Tools for managing root configuration in a git repository.
Switch branches/tags
Nothing to show
Clone or download
Fetching latest commit…
Cannot retrieve the latest commit at this time.
Failed to load latest commit information.


Rootgit is a format I've made to handle system configuration.

For quite a while now I've kept my user configuration in a git repository and kept things synced with a little script. Some time later, I decided my system configurations deserved the same, at which point I did various ad-hoc linking into git repositories. Then I decided to standardize what I was doing.

The Convention

The script rootgit-linkup does symlinking (and moves any existing files that it replaces in $ROOTGIT/overwrites.rootgit/. IE the rootgit mirrors the root directory structure, and all files in the root that also has a corresponding file in the rootgit will be a symlink into the rootgit. Files in a .git directory or with a name or path that includes .rootgit are ignored when linking.

The script rootgit-run-scripts runs all executables in the rootgit named *.rootgit. The motivation of this is to be able to have scripts to set ownership and permission of the files, which can be run any time the git repository is updated. In other words, since git only preserves the executable bit of Unix permissions and all the files in the rootgit will originally be owned by root, yet you may want files in /etc or such to be owned by an app user or have different permissions (eg private keys or sensitive data), you can add these scripts to keep those permissions even when the git repo messes them up.

Each *.rootgit script runs with a $PWD of the directory it's in, so you can chown/chmod directly without absolute paths.

I've made the scripts work using relative links, and needing a path to the root so it can also work for chroot environments.

Link Directories

Sometimes you want to link a directory instead of a file - for instance if you want any files automatically added to that directory to go in your rootgit (and give you untracked file messages, etc). To do this, append .rg-linkdir to the file name. This extra extension will be stripped from the symlink name. So if you have a directory at /rootgit/etc/foo.linkdir (and your rootgit is at /rootgit), then you will have a symlink at /etc/foo that points to the directory.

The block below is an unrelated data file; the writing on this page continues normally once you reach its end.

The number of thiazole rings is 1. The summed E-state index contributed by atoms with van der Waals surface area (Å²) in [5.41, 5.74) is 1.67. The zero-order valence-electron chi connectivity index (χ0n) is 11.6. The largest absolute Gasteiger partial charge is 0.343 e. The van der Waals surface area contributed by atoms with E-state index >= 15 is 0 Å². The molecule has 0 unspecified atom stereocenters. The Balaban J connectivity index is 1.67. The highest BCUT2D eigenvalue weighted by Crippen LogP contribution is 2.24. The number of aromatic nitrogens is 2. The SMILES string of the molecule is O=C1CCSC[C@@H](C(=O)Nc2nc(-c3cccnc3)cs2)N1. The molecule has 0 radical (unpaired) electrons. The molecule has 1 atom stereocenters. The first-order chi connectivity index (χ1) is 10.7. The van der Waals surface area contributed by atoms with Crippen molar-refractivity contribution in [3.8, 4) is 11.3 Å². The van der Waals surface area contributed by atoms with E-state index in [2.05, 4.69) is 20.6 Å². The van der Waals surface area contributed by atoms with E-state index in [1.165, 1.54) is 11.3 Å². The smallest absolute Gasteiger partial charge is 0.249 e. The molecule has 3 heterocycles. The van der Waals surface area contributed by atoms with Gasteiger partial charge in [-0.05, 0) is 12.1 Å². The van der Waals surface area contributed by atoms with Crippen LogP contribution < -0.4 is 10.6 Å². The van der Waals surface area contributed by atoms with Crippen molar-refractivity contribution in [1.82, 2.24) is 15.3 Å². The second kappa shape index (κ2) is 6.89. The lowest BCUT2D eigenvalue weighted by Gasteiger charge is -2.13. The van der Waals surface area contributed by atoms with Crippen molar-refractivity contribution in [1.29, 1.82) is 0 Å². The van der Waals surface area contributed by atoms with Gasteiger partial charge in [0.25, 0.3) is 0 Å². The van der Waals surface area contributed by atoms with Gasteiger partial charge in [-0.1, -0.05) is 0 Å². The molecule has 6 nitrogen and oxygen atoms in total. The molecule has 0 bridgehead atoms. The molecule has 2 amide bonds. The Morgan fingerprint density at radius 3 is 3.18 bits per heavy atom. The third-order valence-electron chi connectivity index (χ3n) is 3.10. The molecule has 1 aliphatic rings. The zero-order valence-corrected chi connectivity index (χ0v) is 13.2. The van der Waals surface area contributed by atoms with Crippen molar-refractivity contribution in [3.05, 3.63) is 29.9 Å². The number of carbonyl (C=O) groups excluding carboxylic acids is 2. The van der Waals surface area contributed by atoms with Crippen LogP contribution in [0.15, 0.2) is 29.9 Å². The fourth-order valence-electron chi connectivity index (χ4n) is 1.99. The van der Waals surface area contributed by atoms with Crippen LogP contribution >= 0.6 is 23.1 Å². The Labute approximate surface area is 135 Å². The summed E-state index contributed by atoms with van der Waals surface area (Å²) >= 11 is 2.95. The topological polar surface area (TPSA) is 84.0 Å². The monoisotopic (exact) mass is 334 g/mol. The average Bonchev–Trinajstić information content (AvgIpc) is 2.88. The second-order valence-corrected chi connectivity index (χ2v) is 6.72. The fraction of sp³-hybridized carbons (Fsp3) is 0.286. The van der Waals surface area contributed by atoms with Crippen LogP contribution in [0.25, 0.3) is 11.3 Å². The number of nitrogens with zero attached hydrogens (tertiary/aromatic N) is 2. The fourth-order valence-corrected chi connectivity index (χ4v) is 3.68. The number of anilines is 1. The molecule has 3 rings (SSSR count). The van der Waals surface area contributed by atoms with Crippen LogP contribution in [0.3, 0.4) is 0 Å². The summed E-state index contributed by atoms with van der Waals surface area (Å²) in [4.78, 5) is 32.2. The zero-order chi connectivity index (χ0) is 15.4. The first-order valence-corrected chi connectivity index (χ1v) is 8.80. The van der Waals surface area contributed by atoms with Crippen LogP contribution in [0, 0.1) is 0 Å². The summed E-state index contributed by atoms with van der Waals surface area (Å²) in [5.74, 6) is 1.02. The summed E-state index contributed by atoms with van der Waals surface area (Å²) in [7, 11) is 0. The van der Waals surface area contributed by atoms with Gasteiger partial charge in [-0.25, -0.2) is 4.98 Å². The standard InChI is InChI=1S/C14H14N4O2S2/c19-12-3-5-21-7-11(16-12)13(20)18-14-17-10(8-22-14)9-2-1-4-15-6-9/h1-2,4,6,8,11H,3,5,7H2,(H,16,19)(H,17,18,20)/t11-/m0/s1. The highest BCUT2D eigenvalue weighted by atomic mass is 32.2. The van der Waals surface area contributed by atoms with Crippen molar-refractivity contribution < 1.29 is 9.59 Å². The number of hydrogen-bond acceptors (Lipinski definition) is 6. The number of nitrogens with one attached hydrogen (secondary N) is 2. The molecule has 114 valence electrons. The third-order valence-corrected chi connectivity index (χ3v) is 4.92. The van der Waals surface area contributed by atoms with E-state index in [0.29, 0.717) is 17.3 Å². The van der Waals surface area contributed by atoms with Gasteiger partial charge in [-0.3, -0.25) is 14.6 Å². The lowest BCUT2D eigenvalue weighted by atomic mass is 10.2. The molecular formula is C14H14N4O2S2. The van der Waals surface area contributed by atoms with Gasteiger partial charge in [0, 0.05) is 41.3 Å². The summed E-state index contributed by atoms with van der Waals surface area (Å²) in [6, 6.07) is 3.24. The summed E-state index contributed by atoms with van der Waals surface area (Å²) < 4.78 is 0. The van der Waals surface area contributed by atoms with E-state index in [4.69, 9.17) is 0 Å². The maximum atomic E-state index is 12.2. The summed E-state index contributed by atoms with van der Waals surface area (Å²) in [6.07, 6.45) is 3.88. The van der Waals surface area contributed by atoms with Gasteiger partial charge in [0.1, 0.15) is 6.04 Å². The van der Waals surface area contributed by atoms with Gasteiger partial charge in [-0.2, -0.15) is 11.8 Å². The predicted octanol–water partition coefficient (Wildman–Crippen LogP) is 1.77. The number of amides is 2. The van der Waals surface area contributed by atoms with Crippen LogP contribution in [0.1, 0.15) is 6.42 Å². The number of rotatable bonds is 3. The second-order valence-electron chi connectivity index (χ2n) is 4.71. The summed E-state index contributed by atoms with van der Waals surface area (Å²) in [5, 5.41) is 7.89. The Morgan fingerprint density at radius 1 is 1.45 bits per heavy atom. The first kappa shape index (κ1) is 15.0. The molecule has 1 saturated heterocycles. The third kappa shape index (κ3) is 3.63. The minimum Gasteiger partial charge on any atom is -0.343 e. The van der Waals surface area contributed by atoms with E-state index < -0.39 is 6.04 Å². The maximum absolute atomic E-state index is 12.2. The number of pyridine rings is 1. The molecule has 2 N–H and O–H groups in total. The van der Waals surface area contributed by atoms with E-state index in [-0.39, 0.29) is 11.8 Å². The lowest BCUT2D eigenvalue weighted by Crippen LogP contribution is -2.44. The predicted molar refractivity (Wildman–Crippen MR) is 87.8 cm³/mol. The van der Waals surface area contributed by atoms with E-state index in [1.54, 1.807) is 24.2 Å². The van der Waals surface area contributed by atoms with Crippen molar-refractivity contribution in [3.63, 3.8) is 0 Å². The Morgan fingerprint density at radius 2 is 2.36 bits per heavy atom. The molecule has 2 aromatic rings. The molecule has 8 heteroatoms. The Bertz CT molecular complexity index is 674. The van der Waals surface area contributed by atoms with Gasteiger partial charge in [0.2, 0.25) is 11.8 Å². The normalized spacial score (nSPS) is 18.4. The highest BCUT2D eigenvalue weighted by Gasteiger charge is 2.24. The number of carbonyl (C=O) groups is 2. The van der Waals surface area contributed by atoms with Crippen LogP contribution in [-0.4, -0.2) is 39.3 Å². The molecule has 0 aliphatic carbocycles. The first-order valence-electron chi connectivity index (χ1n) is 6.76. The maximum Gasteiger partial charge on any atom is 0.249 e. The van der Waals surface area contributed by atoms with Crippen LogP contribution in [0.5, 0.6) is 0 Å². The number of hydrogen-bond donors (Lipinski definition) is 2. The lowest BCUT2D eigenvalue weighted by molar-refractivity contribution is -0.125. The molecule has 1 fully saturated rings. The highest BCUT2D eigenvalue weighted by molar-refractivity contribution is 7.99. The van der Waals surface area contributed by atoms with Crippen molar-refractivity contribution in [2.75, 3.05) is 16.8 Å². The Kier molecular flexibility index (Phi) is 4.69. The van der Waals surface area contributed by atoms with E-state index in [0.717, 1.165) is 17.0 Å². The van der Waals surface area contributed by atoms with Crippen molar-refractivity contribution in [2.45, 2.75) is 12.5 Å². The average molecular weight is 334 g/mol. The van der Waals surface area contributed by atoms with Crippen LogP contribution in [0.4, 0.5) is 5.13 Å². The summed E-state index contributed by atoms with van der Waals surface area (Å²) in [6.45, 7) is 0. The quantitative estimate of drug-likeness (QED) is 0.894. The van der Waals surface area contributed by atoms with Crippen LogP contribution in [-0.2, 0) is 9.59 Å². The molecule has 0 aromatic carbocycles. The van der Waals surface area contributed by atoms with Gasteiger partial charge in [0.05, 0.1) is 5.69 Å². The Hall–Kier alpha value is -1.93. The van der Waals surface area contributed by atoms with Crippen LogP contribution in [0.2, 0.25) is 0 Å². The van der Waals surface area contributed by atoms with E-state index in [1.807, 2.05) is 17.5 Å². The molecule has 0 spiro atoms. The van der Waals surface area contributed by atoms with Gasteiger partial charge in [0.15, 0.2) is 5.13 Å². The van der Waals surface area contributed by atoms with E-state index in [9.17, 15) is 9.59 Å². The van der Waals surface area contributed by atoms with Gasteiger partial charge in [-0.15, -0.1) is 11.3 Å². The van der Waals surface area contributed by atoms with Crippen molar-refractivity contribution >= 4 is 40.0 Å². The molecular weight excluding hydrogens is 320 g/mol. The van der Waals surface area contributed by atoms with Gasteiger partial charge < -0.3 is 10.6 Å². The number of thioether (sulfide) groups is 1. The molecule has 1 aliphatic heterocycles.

Copy, Not Link

If you really want the file to be copied rather than symlinked, you can append .rg-copy to the file name in the rootgit. This may be useful for programs that can't read symlinked files due to being chrooted or something.

A Note About Systemd

Some versions of systemd apparently doesn't play nice with unit files that are symlinks, and will purposely fail. By this I mean that if you run systemctl <enable/start/etc> foo.service and /etc/systemd/system/foo.service is a symlink to something else (say, in a rootgit), it will fail. A workaround is to either use systemctl <enable/start/etc> <absolute-path-to-unit-file> or by setting the environment variable SYSTEMD_UNIT_PATH to include the path to the actual directory your unit file lives in.


I wanted a clean, standard way to manage this. I know there are big tools for managing server configs, but really I just want the simplicity of files in a git repo, because I'm only doing this for a few computers that have different purposes.

If you find it useful or want to improve it, have at it!


  • Configurable name transformers. For example, a lot of files need to start with a dot in the real file hierarchy, but I want them not to be hidden in the rootgit. So I want to be able to say "DOT" or something will be translated to "." in the real tree.
  • This and perhaps other per-rootgit configuration. It should go in $ROOTGIT/conf.rootgit.


MIT license -- do what you want, don't blame me for problems.